MOSCOW, JULY 16 -- The Ukraine formally proclaimed its sovereignty within the Soviet Union today, saying that it plans to become a neutral state with its own armed forces, citizenship laws and currency.

The declaration of autonomy by the Soviet republic's legislature is significant not only because of the Ukraine's size and importance, but also because it goes much further than steps taken by other non-Baltic Soviet republics that have asserted their sovereignty. With a population of more than 51 million, the Ukraine is the second-largest of the Soviet Union's 15 constituent republics and produces 25 percent of the country's food and coal and 20 percent of its gross industrial output.

So far, only the tiny Baltic republics -- Lithuania, Estonia and Latvia -- have adopted more radical sovereignty declarations than the Ukraine, asserting their full independence from Moscow. But those three have never been regarded as integral parts of the Soviet Union's Slavic heartland, historically made up of Russia, the Ukraine and Byelorussia.

The Ukrainian legislature, meeting in Kiev, asserted the supremacy of its authority within the republic over that of the Soviet Union and repudiated the production, use and spread of nuclear arms there.

The immediate effect of the Ukrainian declaration -- and those of a number of other Soviet republics in recent months, is unclear. For the moment, they appear to have largely symbolic value as each republic prepares its position for talks on the future of a politically reorganized Soviet Union. The Ukraine could not fully enforce its economic claims without Kremlin cooperation.

As the Ukrainian legislature adopted its declaration, the official Soviet news agency Tass reported tension along the border between the Soviet Central Asian republics of Kirghizia and Uzbekistan. About 30 people were reported injured in the west Kirghizian city of Osh in renewed clashes between Uzbeks and Kirghiz. Similar clashes sparked by a land dispute between the two ethnic groups in early June left 148 dead and nearly 900 injured.

The Ukraine is the 10th Soviet republic to assert the primacy of its own laws over those of the Soviet Union. The only republics that have not yet passed such declarations are conservative Byelorussia and most of the Moslem republics of Central Asia, where political developments have traditionally lagged behind the rest of the country.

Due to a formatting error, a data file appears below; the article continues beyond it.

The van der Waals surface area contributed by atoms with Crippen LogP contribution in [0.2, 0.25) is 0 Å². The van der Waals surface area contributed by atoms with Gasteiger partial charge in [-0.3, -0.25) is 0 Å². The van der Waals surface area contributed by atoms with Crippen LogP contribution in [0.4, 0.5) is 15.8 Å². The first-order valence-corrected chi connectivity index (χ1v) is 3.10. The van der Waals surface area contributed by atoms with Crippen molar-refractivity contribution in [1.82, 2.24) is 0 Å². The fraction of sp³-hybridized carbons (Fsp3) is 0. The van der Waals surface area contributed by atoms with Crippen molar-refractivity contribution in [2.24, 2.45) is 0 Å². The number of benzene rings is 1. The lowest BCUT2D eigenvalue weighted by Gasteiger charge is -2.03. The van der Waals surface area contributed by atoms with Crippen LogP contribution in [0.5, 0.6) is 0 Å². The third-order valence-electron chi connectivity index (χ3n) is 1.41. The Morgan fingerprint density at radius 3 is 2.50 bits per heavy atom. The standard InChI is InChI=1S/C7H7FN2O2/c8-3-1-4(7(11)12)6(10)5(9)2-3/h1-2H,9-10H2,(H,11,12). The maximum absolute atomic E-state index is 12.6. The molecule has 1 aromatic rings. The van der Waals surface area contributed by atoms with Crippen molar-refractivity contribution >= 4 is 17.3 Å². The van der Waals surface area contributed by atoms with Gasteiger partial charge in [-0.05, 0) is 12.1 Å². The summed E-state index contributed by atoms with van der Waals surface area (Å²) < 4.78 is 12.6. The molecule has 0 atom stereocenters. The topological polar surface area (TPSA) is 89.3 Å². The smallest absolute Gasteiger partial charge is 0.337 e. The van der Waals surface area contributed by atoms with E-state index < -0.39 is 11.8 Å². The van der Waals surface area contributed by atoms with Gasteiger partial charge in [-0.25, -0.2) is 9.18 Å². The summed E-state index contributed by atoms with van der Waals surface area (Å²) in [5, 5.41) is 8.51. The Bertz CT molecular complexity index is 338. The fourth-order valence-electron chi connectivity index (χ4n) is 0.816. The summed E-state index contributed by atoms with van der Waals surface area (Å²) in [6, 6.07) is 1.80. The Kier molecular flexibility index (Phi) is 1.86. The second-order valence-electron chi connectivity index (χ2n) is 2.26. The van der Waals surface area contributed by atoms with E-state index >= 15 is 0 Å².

Tass reported that while the vote for the declaration in the Ukrainian legislature was nearly unanimous, most of the speakers at the session opposed outright secession from the Soviet Union. There is a lively independence movement in the Ukraine, but it is centered on the western region around Lvov that was not annexed by the Soviet Union until 1940, under terms of a non-aggression pact with Nazi Germany.

According to Tass, the Ukrainian declaration asserted the republic's right to "have its own armed forces, interior troops and state security bodies." It also insisted that Ukrainian citizens serving in the Soviet army should not be deployed outside the republic without permission from the Ukrainian legislature.

The document also proclaimed the Ukraine's intention to become "a constantly neutral state, not participating in military blocs and adhering to three principles -- not to produce, not to spread, and not to use nuclear weapons." It did not set a date for achievement of this goal.

The nuclear issue is an extremely sensitive one in the Ukraine, which suffered serious radioactive pollution following the fire and radiation eruption at the Chernobyl nuclear power plant in 1986. Official counts put the death toll from the accident at 31, but an independent group this year counted more than 300 deaths resulting from the incident. More than 116,000 people were relocated from the region, vast areas of the republic have been declared an ecological disaster area, and local farms are still subject to restrictions on livestock.

The Ukraine, like Byelorussia, already has its own seat at the United Nations, awarded to the republic after World War II as a political concession to Soviet dictator Joseph Stalin by the Western powers. The Ukrainian delegate to the United Nations has always slavishly adhered to the line laid down by Moscow.

In an attempt to defuse growing demands by the Soviet republics for a greater say in running their own affairs, Gorbachev has called for renegotiation of the 1922 treaty of union that established the Soviet Union. Both the Ukraine and the Russian republic, under populist President Boris Yeltsin, are likely to play key roles in negotiation of a new treaty.

The Ukrainian nationalist movement Rukh has formed an opposition coalition in the Ukrainian legislature with dissident Communists and ecologists. The sovereignty declaration was adopted by a 355 to 4 vote, an indication of how far the official Communist majority in the legislature has had to move in order to keep pace with the pressure from Rukh.

The main issue dividing the two sides was a proposed law on Ukrainian citizenship, one of Rukh's main demands. In the end, the legislature adopted a compromise, allowing for dual Ukrainian and Soviet citizenship.